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China launches database of Christian, Muslim clergy

Rights group alleges the online system is a tool to assert more control over religions by the Chinese Communist Party
The Chinese government has launched an online database for clerics of organized religions

The Chinese government has launched an online database for clerics of organized religions. (Photo: AFP) 

Published: May 24, 2023 11:39 AM GMT
Updated: May 24, 2023 11:48 AM GMT

China’s communist government has launched an online database and verification system for Muslim, Catholic, and Protestant clerics, which the authorities claim seeks to tackle acts of fraudulence by ‘fake clerics.’  

The system consisting of an online database with vital information on the clergy was launched on May 23, the Vatican’s Fides news agency reported.

A similar database has been launched for Buddhist and Taoist clergy (monks) in February.

The government says the database is the official register of religious figures from religious communities. It can be accessed by citizens to verify the identity and position of the registered individuals.

It contains seven types of information including name, gender, photos, religious title, religious denomination, and registration number.

Fides reported that the database can be updated from time to time by state-sanctioned religious bodies such as the Chinese Catholic Patriotic Association and Islamic Association of China, and the State Administration of Religious Affairs, the apex body of the Chinese Communist Party (CCP) tasked to oversee religious affairs.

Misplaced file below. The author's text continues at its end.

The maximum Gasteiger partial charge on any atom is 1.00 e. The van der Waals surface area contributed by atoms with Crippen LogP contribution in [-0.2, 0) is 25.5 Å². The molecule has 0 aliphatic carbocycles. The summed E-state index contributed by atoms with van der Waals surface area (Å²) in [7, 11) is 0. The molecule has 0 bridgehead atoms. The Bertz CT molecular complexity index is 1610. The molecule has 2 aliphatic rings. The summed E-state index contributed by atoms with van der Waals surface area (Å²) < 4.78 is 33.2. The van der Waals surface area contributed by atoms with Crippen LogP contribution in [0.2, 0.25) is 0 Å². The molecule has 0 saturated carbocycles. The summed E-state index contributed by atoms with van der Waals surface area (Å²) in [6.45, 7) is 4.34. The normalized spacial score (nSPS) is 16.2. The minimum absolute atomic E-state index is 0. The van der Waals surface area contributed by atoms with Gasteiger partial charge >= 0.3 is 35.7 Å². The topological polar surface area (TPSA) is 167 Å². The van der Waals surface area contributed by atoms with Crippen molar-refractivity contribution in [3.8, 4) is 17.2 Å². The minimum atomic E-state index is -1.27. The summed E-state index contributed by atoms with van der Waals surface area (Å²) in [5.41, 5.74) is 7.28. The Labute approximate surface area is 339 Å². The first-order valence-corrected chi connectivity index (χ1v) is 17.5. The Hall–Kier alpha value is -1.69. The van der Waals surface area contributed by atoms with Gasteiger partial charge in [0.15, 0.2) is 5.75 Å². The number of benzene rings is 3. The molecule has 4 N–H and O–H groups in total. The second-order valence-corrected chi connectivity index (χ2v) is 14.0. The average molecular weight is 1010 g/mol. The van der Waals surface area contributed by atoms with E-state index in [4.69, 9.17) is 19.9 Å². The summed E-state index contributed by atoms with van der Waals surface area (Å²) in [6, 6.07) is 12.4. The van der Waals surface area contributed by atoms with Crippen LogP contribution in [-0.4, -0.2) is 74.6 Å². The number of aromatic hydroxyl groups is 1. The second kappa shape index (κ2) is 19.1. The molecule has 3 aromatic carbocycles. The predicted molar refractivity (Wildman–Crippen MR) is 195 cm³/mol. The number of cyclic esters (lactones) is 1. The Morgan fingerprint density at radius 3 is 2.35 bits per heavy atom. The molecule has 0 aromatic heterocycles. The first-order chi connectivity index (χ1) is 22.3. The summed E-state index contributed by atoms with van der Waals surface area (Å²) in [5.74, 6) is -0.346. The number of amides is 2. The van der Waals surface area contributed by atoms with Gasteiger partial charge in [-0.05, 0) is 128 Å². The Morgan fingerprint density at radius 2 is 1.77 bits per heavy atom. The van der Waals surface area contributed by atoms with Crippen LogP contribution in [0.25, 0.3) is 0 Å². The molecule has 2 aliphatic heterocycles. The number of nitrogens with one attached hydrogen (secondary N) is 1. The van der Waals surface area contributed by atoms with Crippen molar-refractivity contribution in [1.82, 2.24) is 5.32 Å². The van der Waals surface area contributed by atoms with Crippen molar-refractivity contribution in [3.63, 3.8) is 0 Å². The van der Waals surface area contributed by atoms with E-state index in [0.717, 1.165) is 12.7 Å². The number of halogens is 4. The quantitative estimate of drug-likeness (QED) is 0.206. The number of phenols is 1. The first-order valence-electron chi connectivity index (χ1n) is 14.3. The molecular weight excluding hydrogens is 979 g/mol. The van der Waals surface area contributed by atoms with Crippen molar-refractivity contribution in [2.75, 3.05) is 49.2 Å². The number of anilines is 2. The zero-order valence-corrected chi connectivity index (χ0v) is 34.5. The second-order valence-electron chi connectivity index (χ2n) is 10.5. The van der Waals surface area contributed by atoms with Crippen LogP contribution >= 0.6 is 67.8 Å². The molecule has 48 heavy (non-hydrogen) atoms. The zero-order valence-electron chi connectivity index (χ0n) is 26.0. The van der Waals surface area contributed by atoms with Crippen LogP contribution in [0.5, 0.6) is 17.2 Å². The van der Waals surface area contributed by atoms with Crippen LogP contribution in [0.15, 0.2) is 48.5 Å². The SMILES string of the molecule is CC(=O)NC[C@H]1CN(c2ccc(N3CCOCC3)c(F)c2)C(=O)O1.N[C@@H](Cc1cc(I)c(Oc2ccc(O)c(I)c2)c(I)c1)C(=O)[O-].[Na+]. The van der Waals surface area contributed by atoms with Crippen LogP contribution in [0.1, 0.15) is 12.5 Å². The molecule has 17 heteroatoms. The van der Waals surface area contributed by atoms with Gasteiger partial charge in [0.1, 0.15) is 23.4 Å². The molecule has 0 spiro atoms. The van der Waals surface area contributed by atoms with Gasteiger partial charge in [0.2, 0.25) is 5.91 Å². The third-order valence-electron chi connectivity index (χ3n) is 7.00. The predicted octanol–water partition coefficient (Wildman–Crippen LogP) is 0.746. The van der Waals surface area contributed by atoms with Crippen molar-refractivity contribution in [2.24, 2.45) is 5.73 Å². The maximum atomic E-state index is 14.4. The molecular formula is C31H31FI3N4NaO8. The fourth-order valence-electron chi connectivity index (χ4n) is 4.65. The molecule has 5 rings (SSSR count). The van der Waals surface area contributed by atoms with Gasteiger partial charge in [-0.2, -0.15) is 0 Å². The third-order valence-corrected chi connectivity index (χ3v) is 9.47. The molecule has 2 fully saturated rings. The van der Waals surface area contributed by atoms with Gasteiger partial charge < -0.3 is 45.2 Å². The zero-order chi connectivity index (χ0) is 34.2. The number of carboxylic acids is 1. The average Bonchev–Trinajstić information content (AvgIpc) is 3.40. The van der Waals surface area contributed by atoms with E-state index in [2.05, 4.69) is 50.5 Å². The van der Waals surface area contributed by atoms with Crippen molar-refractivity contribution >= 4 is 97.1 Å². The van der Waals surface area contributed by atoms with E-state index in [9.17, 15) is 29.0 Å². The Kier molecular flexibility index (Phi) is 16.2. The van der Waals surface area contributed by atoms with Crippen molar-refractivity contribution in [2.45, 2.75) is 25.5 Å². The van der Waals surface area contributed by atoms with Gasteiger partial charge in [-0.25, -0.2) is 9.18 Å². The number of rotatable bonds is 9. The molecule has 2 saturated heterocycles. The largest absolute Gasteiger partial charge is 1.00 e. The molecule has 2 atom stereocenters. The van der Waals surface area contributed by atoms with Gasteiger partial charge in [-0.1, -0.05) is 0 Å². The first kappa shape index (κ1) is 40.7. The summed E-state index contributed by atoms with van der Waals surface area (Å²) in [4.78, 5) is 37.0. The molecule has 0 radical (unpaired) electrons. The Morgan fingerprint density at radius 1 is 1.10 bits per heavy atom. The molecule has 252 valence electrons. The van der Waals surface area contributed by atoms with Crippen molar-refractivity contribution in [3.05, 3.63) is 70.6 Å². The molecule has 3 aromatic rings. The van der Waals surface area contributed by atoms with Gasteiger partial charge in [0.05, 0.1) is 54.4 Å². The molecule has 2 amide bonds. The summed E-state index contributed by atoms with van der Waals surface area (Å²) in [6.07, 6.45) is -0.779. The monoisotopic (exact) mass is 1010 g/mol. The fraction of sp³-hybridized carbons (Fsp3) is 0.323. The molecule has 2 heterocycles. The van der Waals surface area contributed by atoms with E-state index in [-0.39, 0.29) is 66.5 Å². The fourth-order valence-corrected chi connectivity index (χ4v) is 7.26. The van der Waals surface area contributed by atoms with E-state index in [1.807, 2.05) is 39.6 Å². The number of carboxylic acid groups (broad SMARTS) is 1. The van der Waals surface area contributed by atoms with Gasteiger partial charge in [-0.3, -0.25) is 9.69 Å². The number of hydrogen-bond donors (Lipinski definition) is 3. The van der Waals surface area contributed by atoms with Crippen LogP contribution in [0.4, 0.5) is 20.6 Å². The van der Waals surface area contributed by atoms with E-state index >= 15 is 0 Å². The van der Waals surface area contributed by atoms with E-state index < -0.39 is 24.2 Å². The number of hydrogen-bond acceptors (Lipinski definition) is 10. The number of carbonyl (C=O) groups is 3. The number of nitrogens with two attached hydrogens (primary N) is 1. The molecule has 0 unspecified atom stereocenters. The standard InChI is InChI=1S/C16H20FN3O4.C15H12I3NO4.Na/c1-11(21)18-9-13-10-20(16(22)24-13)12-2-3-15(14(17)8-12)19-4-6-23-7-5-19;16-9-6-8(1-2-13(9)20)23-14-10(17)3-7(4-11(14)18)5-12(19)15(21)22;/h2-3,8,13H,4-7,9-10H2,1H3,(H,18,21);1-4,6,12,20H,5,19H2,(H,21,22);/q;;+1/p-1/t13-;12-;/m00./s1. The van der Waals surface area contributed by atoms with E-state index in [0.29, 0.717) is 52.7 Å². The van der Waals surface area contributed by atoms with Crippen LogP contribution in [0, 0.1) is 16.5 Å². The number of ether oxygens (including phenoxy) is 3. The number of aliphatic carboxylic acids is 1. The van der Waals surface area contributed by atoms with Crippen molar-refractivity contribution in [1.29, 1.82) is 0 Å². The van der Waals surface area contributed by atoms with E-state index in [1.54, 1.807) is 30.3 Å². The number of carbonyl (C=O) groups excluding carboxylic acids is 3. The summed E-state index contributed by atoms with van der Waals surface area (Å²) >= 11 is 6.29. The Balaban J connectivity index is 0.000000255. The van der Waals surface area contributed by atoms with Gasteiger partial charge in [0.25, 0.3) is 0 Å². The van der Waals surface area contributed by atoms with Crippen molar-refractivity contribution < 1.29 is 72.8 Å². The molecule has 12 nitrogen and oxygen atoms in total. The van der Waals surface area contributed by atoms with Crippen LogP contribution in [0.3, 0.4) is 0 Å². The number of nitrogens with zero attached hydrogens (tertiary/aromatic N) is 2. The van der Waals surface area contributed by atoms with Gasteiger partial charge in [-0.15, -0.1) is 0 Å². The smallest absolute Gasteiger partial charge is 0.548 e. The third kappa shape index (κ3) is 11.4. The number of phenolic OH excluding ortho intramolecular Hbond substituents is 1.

State-run Xinhua news agency reported this new online database is a useful tool for "maintaining normal religious order, safeguarding healthy transmission" of religious content.

It would also help Chinese believers of different faith communities to identify “fake” monks, imams, priests, pastors, and bishops, "thereby protecting the public interest and the legitimate rights and interests of citizens,” it reported.

The agency claimed that recently there have been several cases involving fake monks who allegedly attempted to make financial gains by fraudulency.

In doing so, the perpetrators have "seriously discredited the image of the religious community, while disturbing public order, damaging the health, economic resources and property of citizens, with an extremely negative social impact," it added.

Rights groups, such as US-based ChinaAid, expressed concerns that the move is another attempt to assert more control over religions and religious groups in China.

The communist and officially atheist state legally recognizes five organized religions – Buddhism, Taoism, Islam, Catholicism, and Protestantism.

The government strictly controls organized religions with seven state-run bodies and requires all religious clergy to register with those bodies and institutes run by religious groups to obtain government permission and pledge to follow the socialist policies of the CCP. Unrecognized religions including cult movements such as Falun Gong and the Church of Almighty God are brutally persecuted.

Chinese authorities launched a renewed crackdown on unrecognized religious groups and unregistered clergy and religious organization including Christians after it adopted a new set of rules for religious affairs, sparking an outcry from rights groups.

Hundreds of churches have since been shut and dozens of Christians belonging to house churches have been arrested and jailed.

The crackdown also saw Catholic schools and orphanages raided and closed after the authorities accused them of “indoctrinating” children with religion “illegally.”

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